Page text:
DOB Updates: New Fines, Mandatory Training Delays & License Reminders

Here are the latest updates on two COVID-19 influenced changes at the DOB (and one costly non-COVID change):

New AEUHAZ1 Fine Doubles To $3,000 Minimum

The DOB just adopted a new rule that increases AEUHAZ1 fines from $1,500 to as high as $5,000 – with some new restrictions for building owners who fail to pay this fine and correct this violation.

AEUHAZ1 violations are administratively (i.e. automatically) issued for failing to correct Class 1 “immediately hazardous” DOB-OATH violations. They’re typically issued within 60-75 days after the initial Class 1 violation is issued. In the past, they’ve carried a $1,500 financial penalty, but this new rule seeks to double fines to $3,000, with a maximum penalty of $5,000.

These increased fines will apply to AEUHAZ1 violations issued on or after 10/3. Older violations will still carry a $1,500 penalty.

Additionally, the new rule outlines that “No permit or certificate of occupancy shall be issued and no stop work order may be rescinded at the property until such penalty is paid to the department.”

The tricky part about AEUHAZ1 violations is that they’re issued to building owners, not the named respondent on the original Class 1 violation. That means if a tenant or a visiting vendor gets a violation at a building, and it goes uncorrected (meaning a Certificate of Correction isn’t filed in a timely manner), the building owner will be on the hook for a $3,000 – $5,000 penalty from the city.

If you’re a SiteCompli or InCheck user, you’ll see both DOB-OATH violations and AEUHAZ1 violations for your entire portfolio in your account. Make sure Certificates of Correction are submitted online to the DOB as soon as possible to avoid these administrative fines.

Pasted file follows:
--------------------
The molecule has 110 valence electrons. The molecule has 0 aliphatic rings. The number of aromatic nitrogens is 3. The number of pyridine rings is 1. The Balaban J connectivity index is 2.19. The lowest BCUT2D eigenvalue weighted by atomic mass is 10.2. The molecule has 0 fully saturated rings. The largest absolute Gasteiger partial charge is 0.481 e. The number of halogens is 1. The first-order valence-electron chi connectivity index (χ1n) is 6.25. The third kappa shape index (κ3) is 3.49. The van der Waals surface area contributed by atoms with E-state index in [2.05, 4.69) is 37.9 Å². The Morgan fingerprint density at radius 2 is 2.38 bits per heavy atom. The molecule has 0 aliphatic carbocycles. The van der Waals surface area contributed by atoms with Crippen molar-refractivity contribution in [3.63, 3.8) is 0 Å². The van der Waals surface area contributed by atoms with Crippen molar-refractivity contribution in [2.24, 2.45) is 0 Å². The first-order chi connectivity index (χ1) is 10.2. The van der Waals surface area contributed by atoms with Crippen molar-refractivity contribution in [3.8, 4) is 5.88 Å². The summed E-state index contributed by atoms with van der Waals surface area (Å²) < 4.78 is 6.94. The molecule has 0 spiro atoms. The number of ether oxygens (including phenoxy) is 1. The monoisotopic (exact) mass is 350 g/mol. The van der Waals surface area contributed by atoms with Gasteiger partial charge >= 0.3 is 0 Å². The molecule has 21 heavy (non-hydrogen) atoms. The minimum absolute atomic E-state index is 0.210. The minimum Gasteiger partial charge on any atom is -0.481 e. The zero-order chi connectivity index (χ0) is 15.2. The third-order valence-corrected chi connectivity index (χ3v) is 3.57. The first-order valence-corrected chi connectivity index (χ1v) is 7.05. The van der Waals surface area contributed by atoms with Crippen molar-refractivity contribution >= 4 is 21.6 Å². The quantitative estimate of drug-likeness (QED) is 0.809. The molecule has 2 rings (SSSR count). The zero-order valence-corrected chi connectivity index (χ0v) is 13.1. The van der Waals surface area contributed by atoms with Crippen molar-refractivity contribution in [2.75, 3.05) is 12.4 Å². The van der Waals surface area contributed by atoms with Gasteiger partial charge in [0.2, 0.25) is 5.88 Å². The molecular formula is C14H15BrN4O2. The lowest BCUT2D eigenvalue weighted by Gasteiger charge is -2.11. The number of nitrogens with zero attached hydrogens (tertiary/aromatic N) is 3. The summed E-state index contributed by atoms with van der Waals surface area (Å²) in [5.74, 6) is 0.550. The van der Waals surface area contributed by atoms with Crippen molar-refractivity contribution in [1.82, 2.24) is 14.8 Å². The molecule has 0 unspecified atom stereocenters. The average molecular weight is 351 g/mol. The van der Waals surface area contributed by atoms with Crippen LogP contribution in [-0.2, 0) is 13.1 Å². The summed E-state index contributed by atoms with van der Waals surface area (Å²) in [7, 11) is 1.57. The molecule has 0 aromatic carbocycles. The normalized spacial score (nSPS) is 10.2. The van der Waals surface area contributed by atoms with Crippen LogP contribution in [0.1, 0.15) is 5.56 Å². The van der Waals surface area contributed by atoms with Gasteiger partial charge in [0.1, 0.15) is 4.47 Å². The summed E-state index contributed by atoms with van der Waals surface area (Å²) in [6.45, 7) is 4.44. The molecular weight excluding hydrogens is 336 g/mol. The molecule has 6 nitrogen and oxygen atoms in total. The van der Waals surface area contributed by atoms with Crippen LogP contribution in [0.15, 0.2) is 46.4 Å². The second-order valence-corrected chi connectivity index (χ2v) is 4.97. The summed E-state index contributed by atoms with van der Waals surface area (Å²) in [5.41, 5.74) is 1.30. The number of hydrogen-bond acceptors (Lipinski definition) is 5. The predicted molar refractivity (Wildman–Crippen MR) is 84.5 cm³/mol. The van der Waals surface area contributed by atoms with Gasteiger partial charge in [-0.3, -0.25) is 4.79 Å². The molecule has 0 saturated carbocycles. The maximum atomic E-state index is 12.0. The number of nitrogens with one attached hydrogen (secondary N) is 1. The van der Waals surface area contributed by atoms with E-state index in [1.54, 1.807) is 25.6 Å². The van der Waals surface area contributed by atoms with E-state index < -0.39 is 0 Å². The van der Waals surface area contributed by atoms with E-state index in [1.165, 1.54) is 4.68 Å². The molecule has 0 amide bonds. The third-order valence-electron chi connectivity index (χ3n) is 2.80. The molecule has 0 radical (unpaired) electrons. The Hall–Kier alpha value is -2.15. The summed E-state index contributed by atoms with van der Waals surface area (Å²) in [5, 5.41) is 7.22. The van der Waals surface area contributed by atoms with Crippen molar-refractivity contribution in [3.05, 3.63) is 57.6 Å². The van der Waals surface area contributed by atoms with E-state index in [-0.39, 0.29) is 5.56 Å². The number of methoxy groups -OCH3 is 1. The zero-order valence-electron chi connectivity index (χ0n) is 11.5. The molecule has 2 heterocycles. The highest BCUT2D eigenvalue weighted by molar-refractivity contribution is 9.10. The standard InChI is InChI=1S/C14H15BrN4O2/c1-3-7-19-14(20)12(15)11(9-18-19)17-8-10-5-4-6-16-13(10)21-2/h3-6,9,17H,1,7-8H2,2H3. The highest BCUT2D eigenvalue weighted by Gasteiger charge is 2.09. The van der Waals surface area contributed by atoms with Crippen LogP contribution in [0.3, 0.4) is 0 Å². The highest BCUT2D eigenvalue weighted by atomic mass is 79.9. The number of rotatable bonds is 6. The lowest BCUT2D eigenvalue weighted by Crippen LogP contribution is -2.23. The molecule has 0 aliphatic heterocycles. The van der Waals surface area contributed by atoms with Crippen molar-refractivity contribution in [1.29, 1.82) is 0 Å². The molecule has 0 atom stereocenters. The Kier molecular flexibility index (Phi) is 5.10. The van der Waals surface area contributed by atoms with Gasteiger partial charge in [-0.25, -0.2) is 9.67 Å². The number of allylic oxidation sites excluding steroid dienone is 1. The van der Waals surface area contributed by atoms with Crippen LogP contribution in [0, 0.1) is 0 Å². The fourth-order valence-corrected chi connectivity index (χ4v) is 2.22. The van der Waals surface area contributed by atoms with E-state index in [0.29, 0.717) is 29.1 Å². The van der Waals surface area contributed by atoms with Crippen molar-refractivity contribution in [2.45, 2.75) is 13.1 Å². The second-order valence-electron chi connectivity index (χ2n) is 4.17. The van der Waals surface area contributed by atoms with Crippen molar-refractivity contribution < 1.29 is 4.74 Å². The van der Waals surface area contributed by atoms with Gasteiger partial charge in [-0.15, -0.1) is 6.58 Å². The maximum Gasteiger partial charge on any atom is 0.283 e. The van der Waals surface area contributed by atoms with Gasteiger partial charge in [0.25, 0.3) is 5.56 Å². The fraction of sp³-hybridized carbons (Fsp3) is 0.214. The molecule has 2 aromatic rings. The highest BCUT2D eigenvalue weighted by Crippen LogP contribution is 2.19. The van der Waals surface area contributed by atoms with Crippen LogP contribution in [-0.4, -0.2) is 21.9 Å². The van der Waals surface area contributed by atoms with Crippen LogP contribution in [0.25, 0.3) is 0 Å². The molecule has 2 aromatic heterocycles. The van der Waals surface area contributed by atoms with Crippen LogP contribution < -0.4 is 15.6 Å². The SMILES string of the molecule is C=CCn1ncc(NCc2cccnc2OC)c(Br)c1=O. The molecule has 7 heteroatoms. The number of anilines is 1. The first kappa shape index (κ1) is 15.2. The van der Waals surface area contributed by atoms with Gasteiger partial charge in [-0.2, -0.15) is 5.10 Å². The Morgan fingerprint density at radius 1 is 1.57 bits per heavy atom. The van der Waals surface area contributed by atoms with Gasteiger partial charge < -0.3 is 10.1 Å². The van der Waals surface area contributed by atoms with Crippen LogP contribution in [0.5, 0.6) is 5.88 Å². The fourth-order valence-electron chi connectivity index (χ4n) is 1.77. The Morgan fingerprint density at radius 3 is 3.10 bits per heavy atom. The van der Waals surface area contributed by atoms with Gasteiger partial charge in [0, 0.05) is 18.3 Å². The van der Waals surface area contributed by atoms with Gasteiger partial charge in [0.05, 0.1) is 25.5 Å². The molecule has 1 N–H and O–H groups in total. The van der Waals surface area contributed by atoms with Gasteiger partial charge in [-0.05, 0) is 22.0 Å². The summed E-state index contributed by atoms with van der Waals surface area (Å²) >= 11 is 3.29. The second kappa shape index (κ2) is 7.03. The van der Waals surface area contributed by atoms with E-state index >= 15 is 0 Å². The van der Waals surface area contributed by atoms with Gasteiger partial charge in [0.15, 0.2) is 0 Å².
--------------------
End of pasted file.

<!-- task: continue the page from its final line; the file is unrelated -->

For more details on submitting payment for AEUHAZ1 violations (online only as of November 2nd), see the DOB’s latest service notice.

Mandatory Construction Training Deadline Delayed

Per the DOB’s most recent update, workers now have until March 1, 2021 to meet Local Law 196’s 40-Hour site safety training requirement. 

This is an extension from the previously announced due date of September 1, 2020.

As a reminder, specific people at specific construction sites need to fulfill these training requirements. For general FAQs on who needs to be trained (and training requirements for specific roles and positions), visit the DOB’s Local Law 196 page here.

Workers can access approved SST/OSHA classes online and in-person:

  • The DOB’s Course Provider Map helps you filter to view in-person courses by location, language, and training type
  • Workers can also meet the requirements via 10-Hour or 30-Hour OSHA-certified trainers – get more details here

Do you still have questions about if or how you should comply with this requirement? Reach out to the DOB directly at LocalLaw196@buildings.nyc.gov

License Renewal Process Reminders

Per the Mayor’s Emergency Order, renewal applications for DOB-issued licenses or registrations must be submitted online 30 -60 days from their expiration dates. View the DOB’s reminder notice here

Renewal applications will not be accepted in person or via mail, and must be submitted via DOB NOW, linked here.

If you have a license/registration that was due to expire from March 12, 2020 through August 6, 2020, it’s been extended and has a new expiration date:

Original Expiration Dates

New Expiration Date

March 12, 2020 – March 31, 2020

September 30, 2020

April 1, 2020 – April 30, 2020

October 31, 2020

May 1, 2020 – May 31, 2020

November 30, 2020

June 1, 2020 – June 30, 2020

December 31, 2020

July 1, 2020 – August 6, 2020

January 31, 2021

You can read more about extensions here, in the DOB’s Service Notice. Please note that if your license/registration expired after 8/7/20, the expiration date has not been extended and remains the same.

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About the Author

Kristen Hariton

Kristen Hariton is the Senior Product Marketing Strategist at SiteCompli. A member of the SiteCompli team since March 2013, Kristen has learned more about compliance and property operations than she ever thought possible. When she's not sharing the latest industry trends, changes, and updates, she's planning her next adventure to Walt Disney World.